FREQUENCY OF PROSTATE CARCINOMA HAVING RAISED SERUM PROSTATE SPECIFIC ANTIGEN LEVEL IN TRANSURETHRAL RESECTION OF PROSTATE
Objective: To determine the frequency of prostate carcinoma having raised serum Prostate Specific Antigen level in Transurethral Resection of Prostate (TURP) specimens sent for histopathology.
Study Design: Descriptive, cross sectional study.
Place and Duration of Study: Department of Histopathology, Combined Military Hospital Multan, from Dec 2015 to Jun 2016.
Methodology: A total of 100 cases were included in the study. The quantitative variables i.e. serum prostate specific antigen (PSA), age & duration of disease were presented by calculating mean and standard deviation. The qualitative variables i.e. benign prostate hyperplasia (BPH), prostatitis, prostate carcinoma and marital status were presented by calculating frequency and percentages. Data was analyzed by using SPSS version 18. Effect modifiers like age, duration of disease and marital status were controlled through stratification. Chi square test was applied after stratification with p-value ≤0.05 considered as significant.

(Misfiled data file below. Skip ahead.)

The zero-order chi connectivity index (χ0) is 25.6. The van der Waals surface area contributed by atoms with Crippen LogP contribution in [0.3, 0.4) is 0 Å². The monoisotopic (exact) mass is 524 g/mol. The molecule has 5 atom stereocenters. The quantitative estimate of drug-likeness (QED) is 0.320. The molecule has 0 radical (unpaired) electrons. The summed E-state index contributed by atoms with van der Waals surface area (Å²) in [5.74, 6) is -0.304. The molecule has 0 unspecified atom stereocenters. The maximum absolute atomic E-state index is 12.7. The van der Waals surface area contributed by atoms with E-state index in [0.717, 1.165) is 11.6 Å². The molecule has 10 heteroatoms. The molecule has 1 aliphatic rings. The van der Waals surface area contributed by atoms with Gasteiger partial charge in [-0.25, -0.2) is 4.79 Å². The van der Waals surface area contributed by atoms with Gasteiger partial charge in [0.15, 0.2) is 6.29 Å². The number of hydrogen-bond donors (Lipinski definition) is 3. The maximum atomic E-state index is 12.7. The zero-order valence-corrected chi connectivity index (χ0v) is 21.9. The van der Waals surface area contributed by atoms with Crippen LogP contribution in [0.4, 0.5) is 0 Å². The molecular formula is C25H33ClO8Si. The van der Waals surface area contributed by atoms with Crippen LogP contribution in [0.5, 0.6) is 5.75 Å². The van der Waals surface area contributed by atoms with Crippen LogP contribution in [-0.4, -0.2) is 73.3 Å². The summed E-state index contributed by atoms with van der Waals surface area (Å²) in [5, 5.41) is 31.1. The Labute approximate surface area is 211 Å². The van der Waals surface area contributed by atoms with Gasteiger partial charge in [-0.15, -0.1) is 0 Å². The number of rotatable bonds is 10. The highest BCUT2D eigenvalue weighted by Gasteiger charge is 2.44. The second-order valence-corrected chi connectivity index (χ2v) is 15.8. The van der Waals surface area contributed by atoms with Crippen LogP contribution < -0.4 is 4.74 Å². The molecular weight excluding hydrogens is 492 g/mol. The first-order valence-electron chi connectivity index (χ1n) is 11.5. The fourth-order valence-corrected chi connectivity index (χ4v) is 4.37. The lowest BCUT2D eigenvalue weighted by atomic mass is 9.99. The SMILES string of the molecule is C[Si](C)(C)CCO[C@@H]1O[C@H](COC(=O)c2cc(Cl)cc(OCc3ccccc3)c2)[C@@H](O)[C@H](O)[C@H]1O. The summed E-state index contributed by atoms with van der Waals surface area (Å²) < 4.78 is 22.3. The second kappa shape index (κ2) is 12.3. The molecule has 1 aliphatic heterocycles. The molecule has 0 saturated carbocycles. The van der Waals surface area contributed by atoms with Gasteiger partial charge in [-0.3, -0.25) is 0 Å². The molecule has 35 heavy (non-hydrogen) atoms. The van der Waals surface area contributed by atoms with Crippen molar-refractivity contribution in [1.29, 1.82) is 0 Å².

Results: Out of 100 cases of TURP, all patients were married. The age of the patients was between 46 and 85 years with an average age of 64.4 years and standard deviation of ± 10.7. Out of 100 cases, 17 cases (17%) were prostate carcinoma, 59 cases (59%) were BPH and 24 cases (24%) were prostatitis. Seventy seven cases (77%) showed abnormal PSA level while 23 cases (23%) have normal levels. Out of 77 cases of abnormal PSA level, 49 cases (63.6%) were BPH, 17 cases (22.1%) were prostate carcinoma and 11 cases (14.3%) were prostatitis. Briefly, 41(41%) patients had serum PSA level > 20ng/ml. Among these, 24 cases (24%) were benign and 17 (17%) were malignant. However, remaining 59 (59%) benign cases had serum PSA level below 20ng/ml. A significant statistical association was seen, p-value being <0.05.
Conclusion: The abnormal level of PSA in large number of benign lesions of prostate will be helpful in developing a consensus that it is not a tumor specific antigen.